[iwar] news

From: Fred Cohen (fc@all.net)
Date: 2001-04-18 11:01:18

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From: Fred Cohen <fc@all.net>
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Date: Wed, 18 Apr 2001 11:01:18 -0700 (PDT)
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FBI Confirms Chinese Attacks on U.S.  Web Sites The Federal Bureau of
Investigation (FBI) on Monday confirmed past hack attacks on several
U.S.  Web sites, and said that perhaps several more have been
perpetrated by Chinese hacktivists protesting U.S.  actions in the
recently-ended spy plane crisis.  Although the FBI declined to offer
specific details about the hacked sites, news sources have learned that
hackers have defaced two U.S.  Navy sites, neither of them classified,
and two e-businesses that don't appear to have any connection to the


The never ending China-US saga The apology has been accepted, the
hostages returned, but it will be a long, long time before we hear the
end of this story.  Hackers on both sides of the Pacific will ensure
that tensions stay high.  To date nine American sites have been defaced
in retaliation for the downing of a Chinese fighter plane and the
subsequent loss of its pilot.  While the FBI are not openly holding the
Chinese responsible for the hacks, the Washington Post is making it
quite clear whom they believe is to blame.  The Chinese are seen as a
frightening bunch, embodying a deadly combination -- nationalism and
technology.  On the Chinese side, the People's Daily is furious at what
it sees as underhanded maneuvering on the part of the Americans who have
sent arms to Taiwan.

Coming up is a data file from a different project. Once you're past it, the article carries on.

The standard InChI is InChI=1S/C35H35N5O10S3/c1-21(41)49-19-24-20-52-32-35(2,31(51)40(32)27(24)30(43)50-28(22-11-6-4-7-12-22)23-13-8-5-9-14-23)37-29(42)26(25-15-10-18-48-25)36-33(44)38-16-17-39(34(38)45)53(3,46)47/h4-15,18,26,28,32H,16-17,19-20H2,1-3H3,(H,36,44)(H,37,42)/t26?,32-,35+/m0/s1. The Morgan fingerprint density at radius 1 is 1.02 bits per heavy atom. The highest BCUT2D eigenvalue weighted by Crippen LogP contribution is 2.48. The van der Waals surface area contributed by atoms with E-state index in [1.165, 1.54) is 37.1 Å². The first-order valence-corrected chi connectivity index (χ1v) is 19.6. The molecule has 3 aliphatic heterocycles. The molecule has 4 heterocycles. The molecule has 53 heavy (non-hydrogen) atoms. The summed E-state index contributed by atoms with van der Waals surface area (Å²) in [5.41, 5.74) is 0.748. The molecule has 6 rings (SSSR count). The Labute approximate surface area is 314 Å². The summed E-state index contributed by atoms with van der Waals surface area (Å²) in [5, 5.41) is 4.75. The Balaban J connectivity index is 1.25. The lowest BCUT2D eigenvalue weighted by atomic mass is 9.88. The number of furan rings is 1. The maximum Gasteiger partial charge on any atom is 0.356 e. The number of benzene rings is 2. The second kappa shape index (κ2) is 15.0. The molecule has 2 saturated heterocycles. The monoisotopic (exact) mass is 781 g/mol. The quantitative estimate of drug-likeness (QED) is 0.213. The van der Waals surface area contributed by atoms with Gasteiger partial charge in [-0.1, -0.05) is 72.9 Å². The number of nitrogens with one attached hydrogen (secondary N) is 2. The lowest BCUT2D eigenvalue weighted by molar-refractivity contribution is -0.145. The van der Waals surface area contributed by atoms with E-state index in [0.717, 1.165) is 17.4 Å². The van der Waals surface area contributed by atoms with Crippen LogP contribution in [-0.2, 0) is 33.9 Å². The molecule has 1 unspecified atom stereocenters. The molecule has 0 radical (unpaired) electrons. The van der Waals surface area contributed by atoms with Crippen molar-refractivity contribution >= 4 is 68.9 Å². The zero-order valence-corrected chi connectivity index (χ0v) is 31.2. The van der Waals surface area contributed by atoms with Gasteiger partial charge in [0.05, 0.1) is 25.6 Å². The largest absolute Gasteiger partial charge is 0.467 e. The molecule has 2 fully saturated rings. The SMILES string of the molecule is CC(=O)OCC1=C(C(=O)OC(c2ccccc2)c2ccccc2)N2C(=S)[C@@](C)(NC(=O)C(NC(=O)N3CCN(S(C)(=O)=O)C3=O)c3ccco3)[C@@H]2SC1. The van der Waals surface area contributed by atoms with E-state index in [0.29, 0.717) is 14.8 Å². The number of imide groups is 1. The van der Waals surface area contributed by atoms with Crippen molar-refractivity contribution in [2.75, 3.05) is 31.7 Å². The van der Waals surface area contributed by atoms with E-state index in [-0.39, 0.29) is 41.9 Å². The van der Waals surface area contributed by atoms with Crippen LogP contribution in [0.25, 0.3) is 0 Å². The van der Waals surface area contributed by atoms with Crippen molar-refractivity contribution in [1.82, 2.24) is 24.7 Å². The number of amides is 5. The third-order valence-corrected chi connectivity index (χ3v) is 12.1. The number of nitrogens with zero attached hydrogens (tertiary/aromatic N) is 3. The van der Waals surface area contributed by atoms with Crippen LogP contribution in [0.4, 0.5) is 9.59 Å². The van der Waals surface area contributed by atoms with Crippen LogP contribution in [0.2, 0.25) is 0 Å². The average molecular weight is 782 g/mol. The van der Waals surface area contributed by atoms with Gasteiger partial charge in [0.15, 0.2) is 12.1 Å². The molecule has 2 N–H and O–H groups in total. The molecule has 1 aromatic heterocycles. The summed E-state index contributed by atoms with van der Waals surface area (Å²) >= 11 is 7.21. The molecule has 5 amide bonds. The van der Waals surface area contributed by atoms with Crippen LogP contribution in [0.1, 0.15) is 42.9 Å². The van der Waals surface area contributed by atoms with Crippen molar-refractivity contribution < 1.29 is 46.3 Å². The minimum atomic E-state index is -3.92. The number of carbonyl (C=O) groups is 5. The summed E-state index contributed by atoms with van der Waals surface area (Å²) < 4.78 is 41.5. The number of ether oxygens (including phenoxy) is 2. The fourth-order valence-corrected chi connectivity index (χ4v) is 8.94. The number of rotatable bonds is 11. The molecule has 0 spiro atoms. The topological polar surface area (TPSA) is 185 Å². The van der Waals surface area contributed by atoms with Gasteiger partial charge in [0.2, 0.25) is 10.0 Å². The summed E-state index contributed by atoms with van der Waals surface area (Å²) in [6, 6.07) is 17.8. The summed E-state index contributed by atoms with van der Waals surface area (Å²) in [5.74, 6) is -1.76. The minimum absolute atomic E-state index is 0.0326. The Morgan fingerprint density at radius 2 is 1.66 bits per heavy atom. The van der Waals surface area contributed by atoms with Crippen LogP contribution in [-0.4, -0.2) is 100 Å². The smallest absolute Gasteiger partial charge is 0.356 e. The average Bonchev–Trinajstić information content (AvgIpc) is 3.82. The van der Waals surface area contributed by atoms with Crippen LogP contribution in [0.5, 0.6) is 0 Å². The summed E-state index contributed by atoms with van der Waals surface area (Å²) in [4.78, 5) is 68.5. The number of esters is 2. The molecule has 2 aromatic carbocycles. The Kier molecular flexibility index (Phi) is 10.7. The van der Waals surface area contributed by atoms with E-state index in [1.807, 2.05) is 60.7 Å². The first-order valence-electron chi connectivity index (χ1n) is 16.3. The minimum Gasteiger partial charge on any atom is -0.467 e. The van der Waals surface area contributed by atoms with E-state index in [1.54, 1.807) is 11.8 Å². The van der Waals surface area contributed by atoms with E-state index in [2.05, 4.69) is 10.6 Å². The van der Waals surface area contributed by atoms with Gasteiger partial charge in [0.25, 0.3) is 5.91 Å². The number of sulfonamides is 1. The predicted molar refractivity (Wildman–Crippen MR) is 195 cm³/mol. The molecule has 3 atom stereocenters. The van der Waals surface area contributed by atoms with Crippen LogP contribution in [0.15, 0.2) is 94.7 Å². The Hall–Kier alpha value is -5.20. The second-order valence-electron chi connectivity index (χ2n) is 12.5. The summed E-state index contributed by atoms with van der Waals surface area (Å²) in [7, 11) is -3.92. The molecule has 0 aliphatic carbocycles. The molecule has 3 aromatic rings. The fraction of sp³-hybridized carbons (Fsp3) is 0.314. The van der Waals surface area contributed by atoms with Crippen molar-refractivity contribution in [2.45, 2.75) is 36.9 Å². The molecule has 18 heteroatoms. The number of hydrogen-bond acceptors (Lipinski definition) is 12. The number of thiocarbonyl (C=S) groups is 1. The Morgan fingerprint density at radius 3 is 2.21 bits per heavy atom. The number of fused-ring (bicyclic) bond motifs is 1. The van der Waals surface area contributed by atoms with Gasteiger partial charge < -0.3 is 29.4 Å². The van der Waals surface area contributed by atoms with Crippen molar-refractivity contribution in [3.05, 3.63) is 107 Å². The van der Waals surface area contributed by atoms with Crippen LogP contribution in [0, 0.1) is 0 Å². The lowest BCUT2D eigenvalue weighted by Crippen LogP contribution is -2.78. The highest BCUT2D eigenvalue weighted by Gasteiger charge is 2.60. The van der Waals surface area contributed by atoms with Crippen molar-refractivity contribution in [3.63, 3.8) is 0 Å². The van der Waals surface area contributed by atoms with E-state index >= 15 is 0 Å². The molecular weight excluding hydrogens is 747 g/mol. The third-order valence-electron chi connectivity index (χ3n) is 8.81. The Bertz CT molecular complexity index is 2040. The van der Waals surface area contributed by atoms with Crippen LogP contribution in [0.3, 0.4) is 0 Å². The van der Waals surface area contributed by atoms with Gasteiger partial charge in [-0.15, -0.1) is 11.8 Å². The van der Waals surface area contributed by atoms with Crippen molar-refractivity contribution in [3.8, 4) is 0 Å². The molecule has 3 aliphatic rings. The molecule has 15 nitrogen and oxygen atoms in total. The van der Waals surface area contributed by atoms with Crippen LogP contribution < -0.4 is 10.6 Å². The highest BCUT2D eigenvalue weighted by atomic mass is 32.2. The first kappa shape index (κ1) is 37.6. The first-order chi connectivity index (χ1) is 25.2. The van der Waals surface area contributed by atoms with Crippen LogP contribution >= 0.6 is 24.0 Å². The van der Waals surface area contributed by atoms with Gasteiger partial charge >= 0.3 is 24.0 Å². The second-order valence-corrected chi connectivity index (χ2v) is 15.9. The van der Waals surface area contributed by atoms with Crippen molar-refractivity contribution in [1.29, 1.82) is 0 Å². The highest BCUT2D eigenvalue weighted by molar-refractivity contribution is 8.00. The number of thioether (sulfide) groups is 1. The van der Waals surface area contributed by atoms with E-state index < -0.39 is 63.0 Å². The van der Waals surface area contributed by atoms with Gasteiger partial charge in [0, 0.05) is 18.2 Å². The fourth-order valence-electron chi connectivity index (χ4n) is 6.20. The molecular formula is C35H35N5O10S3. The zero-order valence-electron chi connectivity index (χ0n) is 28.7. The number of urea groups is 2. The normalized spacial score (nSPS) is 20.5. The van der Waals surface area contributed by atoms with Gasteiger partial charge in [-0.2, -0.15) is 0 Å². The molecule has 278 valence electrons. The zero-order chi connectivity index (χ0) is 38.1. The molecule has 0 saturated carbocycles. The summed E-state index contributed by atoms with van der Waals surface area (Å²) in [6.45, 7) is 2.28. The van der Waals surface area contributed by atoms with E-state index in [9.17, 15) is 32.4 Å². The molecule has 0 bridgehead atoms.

Anti-Hacking premiums 25% higher for Win NT An insurance policy against
hacker-inflicted damage costs 25 per cent more for companies using
Windows NT.  This is because "there are so many security holes in
Microsoft products", John Wurzler, of Wurzler underwriting managers,
told us today.  Wurzler's stance could be a little unfair - security is
far more dependent on how well the infrastructure is designed and set up
rather than the products used to build it, we argued.  Wurzler concedes
this point but says his company has to charge premiums based on an
insured organisation's turnover, the probability of an attack and the
chances of success of an attack. 

The Spy Who Lost Me British intelligence officers have developed a
rather worrying tendency of forgetting that they are carrying a
computer, leaving a trail littered with lost laptops.  The British
Defense Ministry has reported 205 laptops missing since 1997 -- most of
which contained classified information.  That's an average of 51 lost
laptops per year.  The latest was reported missing on Monday.  This one
reportedly contained data about new weapons systems.  Its owner left it
in the back of a taxi.  To combat this spate of missing-in-action
machines, the Defense Ministry plans to outfit their absent-minded
workers with secret-agent- style briefcases that protect national
secrets by automatically destroying the contents of lost laptops' hard

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This archive was generated by hypermail 2.1.2 : 2001-06-30 21:44:08 PDT